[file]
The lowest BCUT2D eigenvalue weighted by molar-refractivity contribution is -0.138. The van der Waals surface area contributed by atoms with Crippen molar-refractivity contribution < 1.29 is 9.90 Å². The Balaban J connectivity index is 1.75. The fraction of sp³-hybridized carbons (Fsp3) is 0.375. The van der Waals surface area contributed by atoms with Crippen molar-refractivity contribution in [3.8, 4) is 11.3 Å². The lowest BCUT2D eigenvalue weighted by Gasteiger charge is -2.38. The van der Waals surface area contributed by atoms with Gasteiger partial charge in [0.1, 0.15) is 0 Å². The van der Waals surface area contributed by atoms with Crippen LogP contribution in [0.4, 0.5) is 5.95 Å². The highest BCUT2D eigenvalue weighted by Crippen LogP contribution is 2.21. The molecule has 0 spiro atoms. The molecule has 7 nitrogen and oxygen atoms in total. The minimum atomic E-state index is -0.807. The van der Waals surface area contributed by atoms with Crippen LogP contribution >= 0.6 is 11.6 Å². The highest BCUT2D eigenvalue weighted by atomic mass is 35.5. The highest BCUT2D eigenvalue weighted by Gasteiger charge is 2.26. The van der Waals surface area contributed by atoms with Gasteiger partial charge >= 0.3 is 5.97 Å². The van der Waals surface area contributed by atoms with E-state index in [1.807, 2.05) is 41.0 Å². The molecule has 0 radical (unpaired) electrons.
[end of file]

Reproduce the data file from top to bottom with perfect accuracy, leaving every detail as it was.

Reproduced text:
The lowest BCUT2D eigenvalue weighted by molar-refractivity contribution is -0.138. The van der Waals surface area contributed by atoms with Crippen molar-refractivity contribution < 1.29 is 9.90 Å². The Balaban J connectivity index is 1.75. The fraction of sp³-hybridized carbons (Fsp3) is 0.375. The van der Waals surface area contributed by atoms with Crippen molar-refractivity contribution in [3.8, 4) is 11.3 Å². The lowest BCUT2D eigenvalue weighted by Gasteiger charge is -2.38. The van der Waals surface area contributed by atoms with Gasteiger partial charge in [0.1, 0.15) is 0 Å². The van der Waals surface area contributed by atoms with Crippen LogP contribution in [0.4, 0.5) is 5.95 Å². The highest BCUT2D eigenvalue weighted by Crippen LogP contribution is 2.21. The molecule has 0 spiro atoms. The molecule has 7 nitrogen and oxygen atoms in total. The minimum atomic E-state index is -0.807. The van der Waals surface area contributed by atoms with Crippen LogP contribution >= 0.6 is 11.6 Å². The highest BCUT2D eigenvalue weighted by atomic mass is 35.5. The highest BCUT2D eigenvalue weighted by Gasteiger charge is 2.26. The van der Waals surface area contributed by atoms with Gasteiger partial charge >= 0.3 is 5.97 Å². The van der Waals surface area contributed by atoms with E-state index in [1.807, 2.05) is 41.0 Å². The molecule has 0 radical (unpaired) electrons.